NSO attendees also echoed this sentiment. One student specifically noted how the peer mentors and other student attendees helped them. They explained, “The New Student Orientation and its introduction to SPS has given me the confidence to succeed in my online course endeavors. Before, I was nervous and overwhelmed, but the mentors and students in the forum provided, as well as the webinars, has made my confidence grow in the last week and then some.”

Finally, an OLE attendee offered this overall glowing assessment, summing up most student responses in general: “Thank you for this orientation. I've taken online classes at other schools in the past and definitely did not feel as prepared as I do right now.”

This enthusiasm appears to be reflected in the programs’ rapidly growing enrollment as well. In Spring 2020, Test Flight’s attendance swelled from the normal average of 40-60 participants to over 140 participants in the March course, prompting CUNY SPS to add three more sessions in May and June. Since then, Test Flight sessions have seen up to 80 participants or more. Separately, in August 2020, over 677 students attended the NSO, up from an estimated 500 who signed up for it the year prior.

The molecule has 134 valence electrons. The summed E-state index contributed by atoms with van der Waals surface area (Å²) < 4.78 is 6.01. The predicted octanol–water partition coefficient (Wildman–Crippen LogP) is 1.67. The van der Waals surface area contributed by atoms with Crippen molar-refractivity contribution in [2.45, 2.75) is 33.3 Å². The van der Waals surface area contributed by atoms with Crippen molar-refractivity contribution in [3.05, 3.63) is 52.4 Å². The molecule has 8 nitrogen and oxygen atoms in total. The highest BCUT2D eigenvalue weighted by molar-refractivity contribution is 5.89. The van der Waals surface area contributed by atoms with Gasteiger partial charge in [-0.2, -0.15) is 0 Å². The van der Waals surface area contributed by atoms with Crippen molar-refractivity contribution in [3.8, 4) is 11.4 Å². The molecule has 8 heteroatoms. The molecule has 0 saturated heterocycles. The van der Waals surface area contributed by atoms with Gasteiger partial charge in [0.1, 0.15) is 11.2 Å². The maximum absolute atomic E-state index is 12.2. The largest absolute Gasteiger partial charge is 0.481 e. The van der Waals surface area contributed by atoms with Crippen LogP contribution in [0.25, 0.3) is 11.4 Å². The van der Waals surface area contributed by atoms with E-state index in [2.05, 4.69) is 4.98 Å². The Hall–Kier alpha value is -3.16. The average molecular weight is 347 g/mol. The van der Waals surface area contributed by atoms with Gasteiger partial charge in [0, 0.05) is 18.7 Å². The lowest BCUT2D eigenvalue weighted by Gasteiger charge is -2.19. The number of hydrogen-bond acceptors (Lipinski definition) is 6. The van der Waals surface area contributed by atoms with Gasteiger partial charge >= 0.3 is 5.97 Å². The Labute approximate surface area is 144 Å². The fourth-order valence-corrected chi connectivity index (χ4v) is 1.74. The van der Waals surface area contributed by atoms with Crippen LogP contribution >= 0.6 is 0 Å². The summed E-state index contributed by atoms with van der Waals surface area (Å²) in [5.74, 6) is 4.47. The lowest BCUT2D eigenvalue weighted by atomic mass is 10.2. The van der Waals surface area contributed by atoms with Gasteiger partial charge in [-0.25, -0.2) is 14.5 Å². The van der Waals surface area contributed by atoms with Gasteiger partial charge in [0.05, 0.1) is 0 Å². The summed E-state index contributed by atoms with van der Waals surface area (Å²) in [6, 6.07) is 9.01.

While the statistical impact of these programs has yet to be fully studied, data consistently show that students who complete at least the NSO, defined by completing each of the associated tasks and activities, are more likely to have higher GPAs and are retained at a higher rate, indicating that the program’s goals are being achieved.

For Dr. Francis, the success of these online orientation offerings is partly due to the emphasis on community—not only in her unit’s efforts to introduce new students to the CUNY SPS community, but also in the deeply collaborative work done across School units to produce these orientations. As she suggested in her remarks to OLC, the way to achieve this “…is to develop genuine collaborative relationships across your institution and don’t wait until you need someone’s help to start.” To her, there’s always one key thing to remember: “Orientation is not my project or even my unit’s project. It’s our community’s project."

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Andrea Fagon